Several news outlets reported this week that the outdoor clothing and equipment company Patagonia has begun rejecting certain clients who wish to co-brand with them, choosing instead to accept only new business from companies who align with Patagonia’s corporate mission. Simply stated, Patagonia’s mission asserts:
Evidently, Patagonia’s new position came to light when a New York based public relations executive, Binna Kim, had an order of Patagonia clothing rejected for one of her clients. Kim represents firms in the financial services sector: hedge funds, banking and wealth management organizations - that is to say, not traditionally triple-bottom-line-focussed entities.
While saying they had nothing against such businesses, Patagonia’s position was apparently explained to Kim indirectly through a retail partner. Kim was told that the outfitter is “focused now on only co-branding with a small collection of like-minded and brand aligned areas; outdoor sports that are relevant to the gear we design, regenerative organic farming, and environmental activism.”
At the time of writing, Patagonia’s press page doesn’t mention anything about curtailing co-branding clients, though the policy does appear to be official otherwise. According to reporting in the San Francisco Chronicle, the company had told the newspaper, “Patagonia is starting to weed out certain corporate clients to focus on customers that ‘prioritize the planet.’”
The Chronicle goes on to say that as a B corporation, Patagonia now is signing up as co-branding partners only fellow certified benefit corporations, as well as members of 1% for the Planet, an eco-conscious business association.
As a quick refresher, Certified B Corporations “are businesses that meet the highest standards of verified social and environmental performance, public transparency and legal accountability to balance profit and purpose,” while 1% for the Planet members give at least 1 percent of their annual sales to approved environmental non profits.
Practicing what you preach is an admirable position to take, and because Patagonia is a private company, it doesn’t have to worry about Wall Street’s opinion on company policy - which in this case would be likely to diminish future corporate sales opportunities. Publicly traded companies would probably find it more difficult to turn down orders on such a point of principle.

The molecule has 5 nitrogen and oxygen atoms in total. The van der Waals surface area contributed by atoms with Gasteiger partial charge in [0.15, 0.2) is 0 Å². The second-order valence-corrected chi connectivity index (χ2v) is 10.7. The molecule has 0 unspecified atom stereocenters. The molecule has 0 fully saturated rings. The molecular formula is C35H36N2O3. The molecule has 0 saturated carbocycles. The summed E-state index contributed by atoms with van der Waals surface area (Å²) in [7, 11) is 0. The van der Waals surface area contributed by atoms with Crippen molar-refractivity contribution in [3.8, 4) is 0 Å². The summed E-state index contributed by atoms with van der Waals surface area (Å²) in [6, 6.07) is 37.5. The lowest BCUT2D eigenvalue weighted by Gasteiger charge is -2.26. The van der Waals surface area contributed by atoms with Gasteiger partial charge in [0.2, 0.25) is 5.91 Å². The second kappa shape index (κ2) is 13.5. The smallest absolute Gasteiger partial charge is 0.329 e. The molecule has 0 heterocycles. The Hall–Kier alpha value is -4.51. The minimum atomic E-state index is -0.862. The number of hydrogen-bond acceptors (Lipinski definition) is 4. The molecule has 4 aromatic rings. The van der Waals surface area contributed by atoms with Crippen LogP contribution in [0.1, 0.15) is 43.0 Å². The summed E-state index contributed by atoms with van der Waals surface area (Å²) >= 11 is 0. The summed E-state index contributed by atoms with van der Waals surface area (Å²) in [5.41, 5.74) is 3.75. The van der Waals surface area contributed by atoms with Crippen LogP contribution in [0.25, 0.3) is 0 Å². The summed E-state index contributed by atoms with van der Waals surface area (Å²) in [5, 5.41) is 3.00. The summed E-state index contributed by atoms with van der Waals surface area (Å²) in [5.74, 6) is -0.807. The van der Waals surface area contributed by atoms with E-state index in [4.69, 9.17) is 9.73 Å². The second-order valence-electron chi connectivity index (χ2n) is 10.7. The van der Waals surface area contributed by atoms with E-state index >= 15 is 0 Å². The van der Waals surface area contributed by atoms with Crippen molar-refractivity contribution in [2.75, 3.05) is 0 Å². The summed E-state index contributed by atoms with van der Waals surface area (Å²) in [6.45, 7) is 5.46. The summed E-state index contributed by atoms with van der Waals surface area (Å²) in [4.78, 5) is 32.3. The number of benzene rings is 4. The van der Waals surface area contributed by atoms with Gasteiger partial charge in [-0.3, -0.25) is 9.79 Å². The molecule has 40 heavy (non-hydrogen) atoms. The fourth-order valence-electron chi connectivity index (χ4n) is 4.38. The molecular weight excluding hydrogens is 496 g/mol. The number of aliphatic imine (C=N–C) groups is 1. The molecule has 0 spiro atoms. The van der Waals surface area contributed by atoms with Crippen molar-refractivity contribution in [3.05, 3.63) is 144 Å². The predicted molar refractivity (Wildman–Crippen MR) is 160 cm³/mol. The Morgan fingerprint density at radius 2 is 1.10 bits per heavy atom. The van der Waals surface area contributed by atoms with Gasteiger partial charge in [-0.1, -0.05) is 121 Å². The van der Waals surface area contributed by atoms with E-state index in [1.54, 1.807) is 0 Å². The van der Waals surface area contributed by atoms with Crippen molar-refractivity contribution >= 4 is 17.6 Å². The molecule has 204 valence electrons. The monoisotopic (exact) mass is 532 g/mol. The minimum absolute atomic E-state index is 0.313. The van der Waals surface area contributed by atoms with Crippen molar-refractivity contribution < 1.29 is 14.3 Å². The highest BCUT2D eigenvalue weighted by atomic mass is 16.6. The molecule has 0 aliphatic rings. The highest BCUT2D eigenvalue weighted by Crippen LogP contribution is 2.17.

It is not only the financial services sector being denied that stylish co-branded Patagonia fleece. The California-based company has also been popular with Silicon Valley tech companies. But by the definition of the type of clients Patagonia said it would be prepared to co-brand with in the future, tech employees may soon be out of luck in scoring Patagonia garments as part of their wardrobes.
That being said, the Chronicle points out that being in the financial services sector and being a B Corporation are not mutually exclusive conditions, as the newspaper cited a few businesses that would meet Patagonia’s shared mission. For example, Obvious Ventures - an investment and venture capital company that strives to work with companies that have a positive social and environmental benefit - is a certified B Corporation. Many investment funds that have a focus on environmental stewardship, or those that seek to boost opportunities for women or people of color, could also find themselves in lockstep with Patagonia.
But the overarching point is that Patagonia’s mission-aligned stance could be an economically sustainable one, such that they will be still be able to find clients in sectors not traditionally associated with the sustainability world. It also makes sense from a branding perspective to walk the walk and avoid any hypocrisy Patagonia may encounter in supplying clients with their logo when these businesses’ conduct run counter to the company’s mission statement.
In any case, the shift is transitionary, as co-branding sales are unlikely to drop off a cliff for the company. It appears Patagonia isn’t turning its back on doing business with non-aligned partners entirely, since reporting suggests that the change in policy won’t affect customers who are already part of its corporate sales program.
Image credit: Patagonia/Facebook
Phil Covington holds an MBA in Sustainable Management from Presidio Graduate School. In the past, he spent 16 years in the freight transportation and logistics industry. Today, Phil's writing focuses on transportation, forestry, technology and matters of sustainability in business.